Flood insurance and resilient building belong together.
- Tony Kuczinski
- September 2019
We don’t need to overcomplicate the basic premise of flood risk—if it can rain, it can flood.
The first half of 2019 might be remembered for having too much of a good thing ... too much rain. According to NASA data, June 2018 to May 2019 ranked as the soggiest 12-month period in the continental U.S. since modern record keeping began. All of this rain also created flooding of biblical proportions, devastating homes, businesses and, in some cases, entire communities.
Recent activities by the National Flood Insurance Program (NFIP) and the Federal Emergency Management Agency (FEMA), which oversees the NFIP, could create more certainty for homeowners who count on the NFIP for flood insurance.
In June, the House Financial Services Committee approved the NFIP Reauthorization Act of 2019 by a unanimous vote. Key provisions include a five-year extension and “continuous coverage” language that would allow policyholders to purchase a private flood insurance policy and return to the NFIP without being penalized. The bill also authorizes $500 million for mapping, requires FEMA to use updated mapping technologies and authorizes $200 million per year in pre-disaster mitigation funding.
FEMA announced in May that it will implement Risk Rating 2.0 for single-family homes starting in October 2020. Under Risk Rating 2.0, premium will be based upon several rating characteristics including the types of flood events the location is prone to, the distance a building is from the coast or another flooding source and the cost to rebuild a home.
FEMA has also released 50 million NFIP records containing data on flood claims and insurance policies since 1978. The data provides insurers and reinsurers with information needed to develop private market flood insurance solutions for individuals and businesses.
Previously, lending institutions required mortgage holders with property in a flood plain to purchase NFIP coverage. Under a new Federal rule, effective July 1, 2019, most private market flood insurance policies can be accepted by lending institutions in lieu of an NFIP policy. In addition, Write-Your-Own companies responsible for servicing NFIP flood policies can now offer competing private flood policies to buyers.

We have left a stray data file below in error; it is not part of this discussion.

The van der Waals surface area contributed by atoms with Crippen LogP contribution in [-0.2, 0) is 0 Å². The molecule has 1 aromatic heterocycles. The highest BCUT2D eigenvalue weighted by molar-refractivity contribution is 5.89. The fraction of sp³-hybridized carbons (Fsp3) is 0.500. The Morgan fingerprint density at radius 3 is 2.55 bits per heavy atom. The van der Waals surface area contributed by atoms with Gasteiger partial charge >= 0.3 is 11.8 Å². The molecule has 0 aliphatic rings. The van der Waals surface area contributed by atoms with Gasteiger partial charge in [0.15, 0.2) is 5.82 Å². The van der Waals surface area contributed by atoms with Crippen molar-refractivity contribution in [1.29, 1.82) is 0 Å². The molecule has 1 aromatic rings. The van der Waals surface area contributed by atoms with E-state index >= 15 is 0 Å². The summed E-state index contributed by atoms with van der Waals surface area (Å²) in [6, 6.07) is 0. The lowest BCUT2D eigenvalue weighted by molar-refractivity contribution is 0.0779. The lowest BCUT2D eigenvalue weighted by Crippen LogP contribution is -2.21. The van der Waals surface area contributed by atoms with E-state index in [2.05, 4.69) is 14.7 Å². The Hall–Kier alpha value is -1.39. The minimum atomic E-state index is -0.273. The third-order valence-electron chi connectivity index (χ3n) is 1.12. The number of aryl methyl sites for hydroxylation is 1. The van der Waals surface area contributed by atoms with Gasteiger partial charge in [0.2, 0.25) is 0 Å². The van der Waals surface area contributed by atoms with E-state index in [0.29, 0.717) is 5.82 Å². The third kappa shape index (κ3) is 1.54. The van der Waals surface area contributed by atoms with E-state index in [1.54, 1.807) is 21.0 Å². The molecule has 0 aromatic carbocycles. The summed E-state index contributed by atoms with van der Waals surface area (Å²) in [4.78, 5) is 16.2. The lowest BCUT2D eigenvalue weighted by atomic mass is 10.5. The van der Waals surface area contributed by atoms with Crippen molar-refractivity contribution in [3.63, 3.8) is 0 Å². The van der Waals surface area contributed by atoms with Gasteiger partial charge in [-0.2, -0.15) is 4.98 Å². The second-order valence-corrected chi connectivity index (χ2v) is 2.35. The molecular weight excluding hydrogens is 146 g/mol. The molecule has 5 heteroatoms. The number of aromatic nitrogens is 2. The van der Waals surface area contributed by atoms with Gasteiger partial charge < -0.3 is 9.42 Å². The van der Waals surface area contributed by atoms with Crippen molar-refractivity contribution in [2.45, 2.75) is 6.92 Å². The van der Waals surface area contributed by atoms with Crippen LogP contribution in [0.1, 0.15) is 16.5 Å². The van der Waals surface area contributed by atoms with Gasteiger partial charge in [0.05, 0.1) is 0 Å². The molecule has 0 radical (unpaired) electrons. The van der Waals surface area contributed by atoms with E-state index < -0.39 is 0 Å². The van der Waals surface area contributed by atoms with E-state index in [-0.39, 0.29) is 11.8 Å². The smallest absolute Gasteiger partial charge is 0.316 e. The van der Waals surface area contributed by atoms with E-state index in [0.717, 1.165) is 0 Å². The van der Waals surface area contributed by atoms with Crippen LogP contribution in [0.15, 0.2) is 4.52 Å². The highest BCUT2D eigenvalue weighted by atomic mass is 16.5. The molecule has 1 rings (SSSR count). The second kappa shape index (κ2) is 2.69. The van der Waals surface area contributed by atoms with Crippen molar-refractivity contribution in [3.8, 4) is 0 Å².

State governments are supporting these changes by easing regulatory processes to help make private flood insurance solutions readily available. For example, in Virginia, flood filings from insurers are being fast-tracked. On the reinsurance side, we've seen an uptick in opportunities as insurers seek new treaties that will enable them to write flood insurance.
Insurance and mitigation are keys to resilience. To achieve resilient communities, we need to increase the purchase of flood insurance and also focus on public-private partnerships and mitigation activities to improve existing infrastructure. Some cities are taking steps in that direction. For example, in April, the District of Columbia announced Resilient DC, a plan that includes retrofitting all flood-prone buildings by 2050.
The (re)insurance industry is currently using technology to better understand flood risk. New tools for geocoding accuracy, estimating first floor elevation and capturing aerial imagery can help predict a flood before a storm hits and settle claims more efficiently following an event.
We don't need to overcomplicate the basic premise of flood risk—if it can rain, it can flood. According to FEMA, the peril of flood has impacted 98% of U.S. counties. It's not a question of “if,” it's about “when.” If we want to create more resilient property owners and communities and, most importantly, save lives, we need to consider a suite of solutions to the flood challenge including insurance and pre-event mitigation.